There are a lot of "rules" you're supposed to follow in order to have the safest delivery possible. For example, your doctor may suggest you lay on your left side to keep your baby's heartbeat strong, ask that you adhere to eating and drinking cut-off times, and recommend certain pain management methods. That's why there's never a bad time to mention to your doctor what you may or may not be comfortable with, or ask questions like, "Can I move when I have an epidural?" While it's totally normal to have last-minute questions and concerns when you're in the throes of labor and delivery, it doesn't hurt to be as prepared as possible before the "big show," too. So here's the deal with epidurals — and what you're allowed to do — as explained by the professionals.
More than 50 percent of women who give birth choose to have an epidural to manage labor pain, according to the American Pregnancy Association (APA). Because epidurals, by nature, are meant to reduce labor pains in the lower region of a laboring woman's body, all feeling in those lower extremities may be decreased substantially. There are, of course, a few different types of epidurals, too, so it's worth your time and energy to research each method and discuss with your doctor beforehand, in order to decide the best course of action for you and your delivery.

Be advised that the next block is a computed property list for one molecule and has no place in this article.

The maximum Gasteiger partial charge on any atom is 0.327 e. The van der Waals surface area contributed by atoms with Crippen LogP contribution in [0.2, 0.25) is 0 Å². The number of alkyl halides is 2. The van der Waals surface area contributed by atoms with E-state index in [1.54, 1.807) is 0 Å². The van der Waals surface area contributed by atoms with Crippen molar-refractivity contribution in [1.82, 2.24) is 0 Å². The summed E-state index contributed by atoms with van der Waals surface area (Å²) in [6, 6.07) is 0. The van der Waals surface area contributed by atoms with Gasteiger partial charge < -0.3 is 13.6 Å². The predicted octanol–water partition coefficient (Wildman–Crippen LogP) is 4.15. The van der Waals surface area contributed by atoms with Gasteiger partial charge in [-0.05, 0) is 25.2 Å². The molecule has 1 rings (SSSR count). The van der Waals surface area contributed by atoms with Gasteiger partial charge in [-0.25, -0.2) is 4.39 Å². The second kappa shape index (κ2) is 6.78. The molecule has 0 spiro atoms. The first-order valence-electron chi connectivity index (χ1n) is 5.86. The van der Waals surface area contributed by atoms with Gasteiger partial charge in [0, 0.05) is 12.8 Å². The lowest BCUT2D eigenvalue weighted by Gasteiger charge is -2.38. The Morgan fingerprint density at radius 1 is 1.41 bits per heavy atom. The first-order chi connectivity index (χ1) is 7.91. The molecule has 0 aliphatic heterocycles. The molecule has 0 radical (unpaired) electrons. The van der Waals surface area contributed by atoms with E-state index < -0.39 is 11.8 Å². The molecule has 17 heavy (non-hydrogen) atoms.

Parenting lists the pros and cons of each epidural option available, stating that while a traditional medicinal epidural of bupivacaine or lidocaine could relieve most (if not all) of the pain, the downsides include not being able to walk and, in some cases, not being able to feel enough to push when it comes time. Another option is a spinal block that's injected directly into the spine. There's near immediate relief, but the medicine does wear off. These are usually reserved for late labor pain and, even still, you won't be able to walk or move around.
So, what can you choose in terms of pain management if you want to move freely but still reduce labor pain? Some hospitals might offer what's called a "walking epidural," according to Parenting, which is essentially just a low-dose epidural. This is (sort of) exactly what it sounds like — a fast pain relief via a combination of narcotics and a lower dose of anesthesia. Though this option isn't available at every hospital, you'll have a little more freedom to walk around for at least a little while after you receive it. Due to the unique concoction, however, you and your baby could feel groggy as a result. Even if you're able to wander the halls through labor pains, Fit Pregnancy suggests taking it easy, because hospital staff will need to monitor the baby's progress and that's usually done bedside.
If you've chosen to undergo an epidural, no matter what type, it's probably best to plan on staying close to your hospital bed after it's administered. Even in the case of a so-called walking epidural, it's impossible to know exactly how your body, and your baby, will respond to the drugs. In the end, a safe, healthy delivery is the most important thing, so whether you get an epidural or not, you'll gain mobility (and some freedom) as soon as your baby makes their entrance into the world.